# Building PX4 Software

PX4 can be built on the console or in an IDE, for both simulated and hardware targets.

Note

Before following these instructions you must first install the Developer Toolchain for your host operating system and target hardware.

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For solutions to common build problems see Troubleshooting below.

# Download the PX4 Source Code

The PX4 source code is stored on Github in the PX4/PX4-Autopilot (opens new window) repository. To get the very latest version onto your computer, enter the following command into a terminal:

git clone https://github.com/PX4/PX4-Autopilot.git --recursive

Note

This is all you need to do just to build the latest code. GIT Examples > Contributing code to PX4 provides a lot more information about using git to contribute to PX4.

# First Build (Using the jMAVSim Simulator)

First we'll build a simulated target using a console environment. This allows us to validate the system setup before moving on to real hardware and an IDE.

Navigate into the PX4-Autopilot directory and start jMAVSim using the following command:

make px4_sitl jmavsim

This will bring up the PX4 console below:

PX4 Console (jMAVSim)

Note

You may need to start QGroundControl before proceeding, as the default PX4 configuration requires a ground control connection before takeoff. This can be downloaded from here (opens new window).

The drone can be flown by typing:

pxh> commander takeoff

jMAVSim UI

The drone can be landed by typing commander land and the whole simulation can be stopped by doing CTRL+C (or by entering shutdown).

Flying the simulation with the ground control station is closer to the real operation of the vehicle. Click on a location in the map while the vehicle is flying (takeoff flight mode) and enable the slider. This will reposition the vehicle.

QGroundControl GoTo

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PX4 can be used with a number of other Simulators, including Gazebo Simulation and AirSim Simulation. These are also started with make - e.g.

make px4_sitl gazebo

# NuttX / Pixhawk Based Boards

# Building for NuttX

To build for NuttX- or Pixhawk- based boards, navigate into the PX4-Autopilot directory and then call make with the build target for your board.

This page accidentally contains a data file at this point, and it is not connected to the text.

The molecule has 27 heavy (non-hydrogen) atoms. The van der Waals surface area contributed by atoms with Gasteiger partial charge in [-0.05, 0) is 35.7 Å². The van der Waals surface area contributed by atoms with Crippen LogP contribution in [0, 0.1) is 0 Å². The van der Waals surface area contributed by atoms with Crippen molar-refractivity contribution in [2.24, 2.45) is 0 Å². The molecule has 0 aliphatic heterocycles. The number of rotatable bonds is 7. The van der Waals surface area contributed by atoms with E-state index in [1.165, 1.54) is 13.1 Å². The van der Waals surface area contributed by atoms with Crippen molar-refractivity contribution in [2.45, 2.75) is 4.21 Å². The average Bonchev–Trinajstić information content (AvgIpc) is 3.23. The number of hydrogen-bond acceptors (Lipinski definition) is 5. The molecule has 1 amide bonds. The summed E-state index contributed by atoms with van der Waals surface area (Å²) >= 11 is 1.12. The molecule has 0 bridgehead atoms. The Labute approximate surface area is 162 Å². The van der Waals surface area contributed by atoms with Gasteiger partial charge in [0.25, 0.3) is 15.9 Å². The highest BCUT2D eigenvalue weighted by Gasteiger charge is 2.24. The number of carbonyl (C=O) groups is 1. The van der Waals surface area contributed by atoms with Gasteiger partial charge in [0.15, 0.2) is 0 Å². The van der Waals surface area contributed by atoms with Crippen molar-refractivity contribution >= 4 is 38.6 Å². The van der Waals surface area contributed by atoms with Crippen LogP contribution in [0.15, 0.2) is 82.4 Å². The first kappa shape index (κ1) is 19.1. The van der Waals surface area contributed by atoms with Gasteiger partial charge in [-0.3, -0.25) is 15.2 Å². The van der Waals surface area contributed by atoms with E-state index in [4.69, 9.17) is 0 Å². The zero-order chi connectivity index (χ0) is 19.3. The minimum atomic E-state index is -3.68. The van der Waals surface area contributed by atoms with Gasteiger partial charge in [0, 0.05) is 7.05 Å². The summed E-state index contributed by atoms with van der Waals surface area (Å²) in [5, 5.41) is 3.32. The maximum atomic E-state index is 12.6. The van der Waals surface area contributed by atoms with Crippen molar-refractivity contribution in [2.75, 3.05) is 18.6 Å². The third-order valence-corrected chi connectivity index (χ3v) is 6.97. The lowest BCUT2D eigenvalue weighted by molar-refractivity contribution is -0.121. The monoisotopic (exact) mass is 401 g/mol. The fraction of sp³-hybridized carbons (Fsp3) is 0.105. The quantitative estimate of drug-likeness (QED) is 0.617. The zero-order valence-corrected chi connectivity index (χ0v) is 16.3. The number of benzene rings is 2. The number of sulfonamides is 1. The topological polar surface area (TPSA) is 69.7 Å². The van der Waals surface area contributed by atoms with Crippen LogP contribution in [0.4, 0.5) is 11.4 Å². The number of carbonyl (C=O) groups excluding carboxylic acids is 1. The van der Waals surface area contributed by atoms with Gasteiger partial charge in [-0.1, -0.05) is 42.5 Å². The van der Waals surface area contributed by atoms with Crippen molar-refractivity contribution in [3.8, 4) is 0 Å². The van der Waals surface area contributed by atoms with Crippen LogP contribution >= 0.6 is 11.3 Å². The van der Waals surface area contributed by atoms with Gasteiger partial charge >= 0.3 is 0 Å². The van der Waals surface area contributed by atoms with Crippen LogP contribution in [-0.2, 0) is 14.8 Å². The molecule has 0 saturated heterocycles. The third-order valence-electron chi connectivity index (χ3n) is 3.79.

For example, to build for Pixhawk 4 hardware you could use the following command:

cd PX4-Autopilot
make px4_fmu-v5_default

A successful run will end with similar output to:

-- Build files have been written to: /home/youruser/src/PX4-Autopilot/build/px4_fmu-v4_default
[954/954] Creating /home/youruser/src/PX4-Autopilot/build/px4_fmu-v4_default/px4_fmu-v4_default.px4

The first part of the build target px4_fmu-v4 indicates the firmware for a particular flight controller hardware. The following list shows the build commands for the Pixhawk standard boards:

  • Pixhawk 4: make px4_fmu-v5_default
  • Pixhawk 4 Mini: make px4_fmu-v5_default
  • CUAV V5+: make px4_fmu-v5_default
  • CUAV V5 nano: make px4_fmu-v5_default
  • Pixracer: make px4_fmu-v4_default
  • Pixhawk 3 Pro: make px4_fmu-v4pro_default
  • Pixhawk Mini: make px4_fmu-v3_default
  • Pixhawk 2 (Cube Black): make px4_fmu-v3_default
  • mRo Pixhawk: make px4_fmu-v3_default (supports 2MB Flash)
  • Holybro pix32: make px4_fmu-v2_default
  • Pixfalcon: make px4_fmu-v2_default
  • Dropix: make px4_fmu-v2_default
  • Pixhawk 1: make px4_fmu-v2_default

    WARNING

    You must use a supported version of GCC to build this board (e.g. the same as used by CI/docker) or remove modules from the build. Building with an unsupported GCC may fail, as PX4 is close to the board's 1MB flash limit.

  • Pixhawk 1 with 2 MB flash: make px4_fmu-v3_default

Build commands for non-Pixhawk NuttX fight controllers (and for all other-boards) are provided in the documentation for the individual flight controller boards.

Note

The _default suffix is the firmware configuration. This is optional (i.e. you can also build using make px4_fmu-v4, make bitcraze_crazyflie, etc.).

# Uploading Firmware (Flashing the board)

Append upload to the make commands to upload the compiled binary to the autopilot hardware via USB. For example

make px4_fmu-v4_default upload

A successful run will end with this output:

Erase  : [====================] 100.0%
Program: [====================] 100.0%
Verify : [====================] 100.0%
Rebooting.

[100%] Built target upload

# Other Boards

Build commands for other boards are given the board-specific flight controller pages (usually under a heading Building Firmware).

You can also list all configuration targets using the command:

make list_config_targets

# Compiling in a Graphical IDE

VSCode is the officially supported (and recommended) IDE for PX4 development. It is easy to set up and can be used to compile PX4 for both simulation and hardware environments.

# Troubleshooting

# General Build Errors

Many build problems are caused by either mismatching submodules or an incompletely cleaned-up build environment. Updating the submodules and doing a distclean can fix these kinds of errors:

git submodule update --recursive
make distclean

# Flash overflowed by XXX bytes

The region 'flash' overflowed by XXXX bytes error indicates that the firmware is too large for the target hardware platform. This is common for make px4_fmu-v2_default builds, where the flash size is limited to 1MB.

If you're building the vanilla master branch, the most likely cause is using an unsupported version of GCC. In this case, install the version specified in the Developer Toolchain instructions.

If building your own branch, it is possibly you have increased the firmware size over the 1MB limit. In this case you will need to remove any drivers/modules that you don't need from the build.

# macOS: Too many open files error

MacOS allows a default maximum of 256 open files in all running processes. The PX4 build system opens a large number of files, so you may exceed this number.